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Ernst van Dyk and Marcel Hug: Setting Up at Tight Men's Race

When South Africa’s Ernst van Dyk tries to defend his TCS New York City Marathon title on Sunday, November 6, he’ll face an unprecedented challenge—an opponent who has won all five Abbott World Marathon Majors (AWMM) races in a row.

Marcel Hug, known as the “Swiss Silver Bullet” because of his can’t-miss chrome-plated helmet, is coming to New York City as the one to beat, having won the Boston, Virgin Money London, Rio Paralympic, BMW Berlin, and Bank of America Chicago marathons already this year. He sits atop the AWMM standings with 125 points, and with a win in NYC would clinch the title in the first series that includes wheelchair racers.

“When they announced our inclusion in the Abbott World Marathon Majors, we thought it was going to be very interesting because none of us had won more than one race in a season,” van Dyk said. “But somehow, Marcel has come and won every single race. So, it’s blown our theory out of the water.”

In a professional wheelchair athlete field that includes 27 Paralympians–17 of whom are Paralympic medalists–van Dyk and Hug are expected to bring the TCS New York City Marathon five-borough course its closest race.

Hug has taken all of his victories this year in the final sprint, including photo-finishes in both Boston and Chicago, winning each of those by a split second.

“It’s a marathon, but Marcel’s been winning with his sprint,” van Dyk said. “There hasn’t been a single victory where he’s run away with it. We’re all there in the end, he’s just got the single best kick. Something the rest of us really have to work on is that final sprint.”

Van Dyk holds victories from the 2005 and 2015 New York City marathons, having beaten American Josh George by one second last year in 1:30:54, the second-fastest time in event history. He’s also the two-time defending champion in the United Airlines NYC Half, has won the Boston Marathon a record 10 times, and has represented South Africa at every Paralympics since 1992.

At this summer’s Paralympics in Rio, he finished sixth in the marathon, but won gold in the 60-kilometer handcycling road race, prevailing in a close finish over former Formula One driver Alex Zanardi.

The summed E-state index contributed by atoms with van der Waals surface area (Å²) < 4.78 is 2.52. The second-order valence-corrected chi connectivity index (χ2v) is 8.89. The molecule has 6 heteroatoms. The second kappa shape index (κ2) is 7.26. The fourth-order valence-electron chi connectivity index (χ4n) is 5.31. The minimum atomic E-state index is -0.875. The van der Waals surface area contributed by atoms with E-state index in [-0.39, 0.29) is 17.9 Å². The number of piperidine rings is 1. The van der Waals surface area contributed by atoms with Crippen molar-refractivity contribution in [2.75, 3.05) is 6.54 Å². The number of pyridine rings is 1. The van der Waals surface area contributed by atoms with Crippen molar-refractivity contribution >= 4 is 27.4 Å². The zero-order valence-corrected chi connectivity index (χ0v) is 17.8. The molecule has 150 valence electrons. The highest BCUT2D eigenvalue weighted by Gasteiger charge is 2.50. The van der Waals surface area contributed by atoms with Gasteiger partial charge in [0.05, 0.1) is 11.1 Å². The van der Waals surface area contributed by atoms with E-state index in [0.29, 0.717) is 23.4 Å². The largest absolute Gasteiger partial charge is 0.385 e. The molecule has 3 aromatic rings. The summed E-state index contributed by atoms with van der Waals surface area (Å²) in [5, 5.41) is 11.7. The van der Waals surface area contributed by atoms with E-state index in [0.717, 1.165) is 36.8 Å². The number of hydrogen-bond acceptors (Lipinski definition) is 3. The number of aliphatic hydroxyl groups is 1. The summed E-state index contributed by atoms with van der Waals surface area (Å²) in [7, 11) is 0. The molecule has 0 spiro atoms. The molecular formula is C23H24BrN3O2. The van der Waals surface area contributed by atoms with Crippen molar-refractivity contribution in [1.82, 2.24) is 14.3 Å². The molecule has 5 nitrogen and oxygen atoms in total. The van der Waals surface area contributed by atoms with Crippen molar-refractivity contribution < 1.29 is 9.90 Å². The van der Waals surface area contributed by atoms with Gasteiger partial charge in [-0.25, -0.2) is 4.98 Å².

The Rio 2016 Games marked van Dyk’s final international cycling competition; he’s determined to finish his athletic career as a full-time marathoner.

“What the Abbott World Marathon Majors have brought wheelchair racing is very appealing,” he said. “I decided I would focus the last section of my career on the marathons and see how well I could do if I had that 100% focus.”

Hug is having a year that’s almost implausible. Confidence has challenged him in the past, but this year, his skyrocketed early on after winning the Boston and London marathons in a span of six days.

In addition to his five major marathon victories, he finally won his first Paralympic gold in Rio, taking the top spot on the podium in the 800 meters T54, before going on to do the same in the marathon T54. He won silver in both the 1500- and 5000-meter T54 events.

“I felt very relieved and very happy,” Hug said of his long-awaited Paralympic gold. “A childhood dream came true, and I finally achieved a long-term goal.”

“I think Tatyana McFadden is the most dominant athlete on the women’s side, but on the men’s side, there are several athletes who can be the favorite, and I am just one of them,” Hug said, humbly. “I expect a tough race in New York. I think Kurt is the favorite because he is a very good climber, and I expect him in good shape. If we can stay with him on the uphills, it might end with a close finish.”

Hug, the 2013 New York City Marathon champion, struggled with the hills in New York last November, finishing third behind Van Dyk and George in 1:34:05.

The men’s wheelchair race on Sunday, certain to be a battle of attrition, is likely to come down to the final sprint once again.

Stamina and vigor will be the ultimate decider.

“Everybody’s tired now,” van Dyk said. “We’re all tired. It’s been a really long season. It’s going to be about who can keep it together on the day in New York.”

By Stuart Lieberman

GET YOUR STORIES ON. Read more inspiring stories from runners chronicling their journeys to the TCS New York City Marathon starting line.

TUNE IN. The 2016 TCS New York City Marathon will be televised live on Sunday, November 6, on WABC-TV, Channel 7 in the New York tri-state area from 9:00 a.m. to 2:00 p.m. ET, and for the rest of the nation on ESPN2 from 9:00 a.m. to 12:30 p.m. ET.